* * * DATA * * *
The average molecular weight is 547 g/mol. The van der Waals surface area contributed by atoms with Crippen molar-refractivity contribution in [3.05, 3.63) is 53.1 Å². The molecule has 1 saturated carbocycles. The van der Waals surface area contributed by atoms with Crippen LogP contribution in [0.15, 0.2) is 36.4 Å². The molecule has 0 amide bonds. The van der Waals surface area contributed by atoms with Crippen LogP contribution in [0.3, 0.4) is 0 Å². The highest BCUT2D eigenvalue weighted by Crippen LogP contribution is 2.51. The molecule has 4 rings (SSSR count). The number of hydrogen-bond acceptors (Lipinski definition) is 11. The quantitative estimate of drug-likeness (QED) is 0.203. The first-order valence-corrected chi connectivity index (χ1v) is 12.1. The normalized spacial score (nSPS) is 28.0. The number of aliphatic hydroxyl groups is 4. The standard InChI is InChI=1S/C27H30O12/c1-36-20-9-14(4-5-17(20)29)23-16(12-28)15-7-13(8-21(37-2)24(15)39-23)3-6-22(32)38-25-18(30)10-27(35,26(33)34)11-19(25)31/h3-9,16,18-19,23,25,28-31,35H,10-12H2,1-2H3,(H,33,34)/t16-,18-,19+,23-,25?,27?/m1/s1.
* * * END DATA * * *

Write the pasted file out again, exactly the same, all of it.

The average molecular weight is 547 g/mol. The van der Waals surface area contributed by atoms with Crippen molar-refractivity contribution in [3.05, 3.63) is 53.1 Å². The molecule has 1 saturated carbocycles. The van der Waals surface area contributed by atoms with Crippen LogP contribution in [0.15, 0.2) is 36.4 Å². The molecule has 0 amide bonds. The van der Waals surface area contributed by atoms with Crippen LogP contribution in [0.3, 0.4) is 0 Å². The highest BCUT2D eigenvalue weighted by Crippen LogP contribution is 2.51. The molecule has 4 rings (SSSR count). The number of hydrogen-bond acceptors (Lipinski definition) is 11. The quantitative estimate of drug-likeness (QED) is 0.203. The first-order valence-corrected chi connectivity index (χ1v) is 12.1. The normalized spacial score (nSPS) is 28.0. The number of aliphatic hydroxyl groups is 4. The standard InChI is InChI=1S/C27H30O12/c1-36-20-9-14(4-5-17(20)29)23-16(12-28)15-7-13(8-21(37-2)24(15)39-23)3-6-22(32)38-25-18(30)10-27(35,26(33)34)11-19(25)31/h3-9,16,18-19,23,25,28-31,35H,10-12H2,1-2H3,(H,33,34)/t16-,18-,19+,23-,25?,27?/m1/s1.